The man is surpassed only by his works, for in them he had that mastery which was denied to him in what he himself calls his attempt to “grapple with fate.” Such of his difficulties as lay in his own character already showed themselves in his studies with Haydn. Haydn, who seems to have heard of him on his first visit to Vienna in 1787, passed through Bonn in July 1792, and was so much struck by Beethoven that it was very likely at his instigation that the archbishop sent Beethoven to Vienna to study under him. But Beethoven did not get on well with him, and found him perfunctory in correcting his exercises. Haydn appreciated neither his manners nor the audacity of his free compositions, and abandoned whatever intentions he may have had of taking Beethoven with him to England in 1794. Beethoven could do without sympathy, but a grounding in strict counterpoint he felt to be a dire necessity, so he continued his studies with Albrechtsberger, a mere grammarian who had the poorest opinion of him, but who could, at all events, be depended on to attend to his work. Almost every comment has been made upon the relations between Haydn and Beethoven, except the perfectly obvious one that Mozart died at the age of thirty-six, just at the time Beethoven came to Vienna, and that Haydn, as is perfectly well known, was profoundly shocked by the untimely loss of the greatest musician he had ever known. At such a time the undeniable clumsiness of Beethoven’s efforts at academic exercises would combine with his general tactlessness to confirm Haydn in the belief that the sun had set for ever in the musical world, and would incline him to view with disfavour those bold features of style and form which the whole of his own artistic development should naturally have predisposed him to welcome. It is at least significant that those early works of Beethoven in which Mozart’s influence is most evident, such as the Septet, aroused Haydn’s open admiration, whereas he hardly approved of the compositions like the sonatas, op. 2 (dedicated to him), in which his own influence is stronger. Neither he nor Beethoven was skilful in expressing himself except in music, and it is impossible to tell what Haydn meant, or what Beethoven thought he meant, in advising him not to publish the last and finest of the three trios, op. 1. But even if he did not mean that it was too daring for the public, it can hardly be expected that he never contrasted the meteoric career of Mozart, who after a miraculous boyhood had produced at the age of twenty-five some of the greatest music Haydn had ever seen, with the slow and painful development of his uncouth pupil, who at the same age had hardly a dozen presentable works to his credit. It is not clear that Haydn ever came to understand Beethoven, and many years passed before Beethoven realized the greatness of the master whose teaching had so disappointed him.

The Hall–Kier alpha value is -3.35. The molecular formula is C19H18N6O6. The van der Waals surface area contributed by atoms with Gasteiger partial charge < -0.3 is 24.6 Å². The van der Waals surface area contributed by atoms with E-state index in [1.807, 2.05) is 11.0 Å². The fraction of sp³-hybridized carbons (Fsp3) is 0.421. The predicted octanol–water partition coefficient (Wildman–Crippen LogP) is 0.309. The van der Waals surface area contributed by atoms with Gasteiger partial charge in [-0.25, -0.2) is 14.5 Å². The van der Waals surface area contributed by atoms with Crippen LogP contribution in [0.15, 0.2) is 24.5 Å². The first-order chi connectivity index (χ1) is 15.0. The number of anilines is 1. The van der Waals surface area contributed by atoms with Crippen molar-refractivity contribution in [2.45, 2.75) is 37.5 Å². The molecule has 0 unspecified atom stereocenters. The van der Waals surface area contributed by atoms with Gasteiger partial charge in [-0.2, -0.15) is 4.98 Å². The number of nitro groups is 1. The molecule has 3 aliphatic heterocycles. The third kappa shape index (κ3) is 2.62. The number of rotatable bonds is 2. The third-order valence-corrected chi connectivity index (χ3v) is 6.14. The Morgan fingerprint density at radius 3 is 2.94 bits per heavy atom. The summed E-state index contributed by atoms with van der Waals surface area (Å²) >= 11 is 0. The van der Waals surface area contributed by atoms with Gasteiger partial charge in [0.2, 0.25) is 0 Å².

From the time Beethoven settled permanently in Vienna, which he was soon induced to do by the kindness of his aristocratic friends, the only noteworthy external features of his career are the productions of his compositions. In spite of the usual hostile criticism for obscurity, exaggeration and unpopularity, his reputation became world-wide and by degrees actually popular; nor did it ever decline, for as his later works became notorious for their extravagance and unintelligibility his earlier works became better understood. He was no man of business, but, in a thoroughly unpractical way, he was suspicious and exacting in money matters, which in his later years frequently turned up in his conversation as a grievance, and at times, especially during the depreciation of the Austrian currency between 1808 and 1815, were a real anxiety to him. Nevertheless, with a little more skill his external prosperity would have been great. He was always a personage of importance, as is testified by more than one amusing anecdote, like those of his walks with Goethe and his half-ironical comments on the hats which flew off more for him than for Goethe; and in 1815 it seemed as if the